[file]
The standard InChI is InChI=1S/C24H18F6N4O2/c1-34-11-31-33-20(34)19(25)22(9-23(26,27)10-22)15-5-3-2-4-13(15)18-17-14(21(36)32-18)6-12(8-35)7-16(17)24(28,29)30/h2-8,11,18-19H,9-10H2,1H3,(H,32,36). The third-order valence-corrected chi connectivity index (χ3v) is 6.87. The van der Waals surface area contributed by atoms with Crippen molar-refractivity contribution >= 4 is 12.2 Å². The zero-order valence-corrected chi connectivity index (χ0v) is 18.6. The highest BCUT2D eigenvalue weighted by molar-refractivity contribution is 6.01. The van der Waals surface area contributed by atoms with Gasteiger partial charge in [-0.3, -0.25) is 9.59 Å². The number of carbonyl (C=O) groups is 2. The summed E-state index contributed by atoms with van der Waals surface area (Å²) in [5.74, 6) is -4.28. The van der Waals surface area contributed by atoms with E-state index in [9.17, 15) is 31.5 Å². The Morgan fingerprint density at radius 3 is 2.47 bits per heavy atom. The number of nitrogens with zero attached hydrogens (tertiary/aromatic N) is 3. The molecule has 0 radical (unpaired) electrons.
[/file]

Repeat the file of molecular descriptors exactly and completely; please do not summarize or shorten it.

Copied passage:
The standard InChI is InChI=1S/C24H18F6N4O2/c1-34-11-31-33-20(34)19(25)22(9-23(26,27)10-22)15-5-3-2-4-13(15)18-17-14(21(36)32-18)6-12(8-35)7-16(17)24(28,29)30/h2-8,11,18-19H,9-10H2,1H3,(H,32,36). The third-order valence-corrected chi connectivity index (χ3v) is 6.87. The van der Waals surface area contributed by atoms with Crippen molar-refractivity contribution >= 4 is 12.2 Å². The zero-order valence-corrected chi connectivity index (χ0v) is 18.6. The highest BCUT2D eigenvalue weighted by molar-refractivity contribution is 6.01. The van der Waals surface area contributed by atoms with Gasteiger partial charge in [-0.3, -0.25) is 9.59 Å². The number of carbonyl (C=O) groups is 2. The summed E-state index contributed by atoms with van der Waals surface area (Å²) in [5.74, 6) is -4.28. The van der Waals surface area contributed by atoms with E-state index in [9.17, 15) is 31.5 Å². The Morgan fingerprint density at radius 3 is 2.47 bits per heavy atom. The number of nitrogens with zero attached hydrogens (tertiary/aromatic N) is 3. The molecule has 0 radical (unpaired) electrons.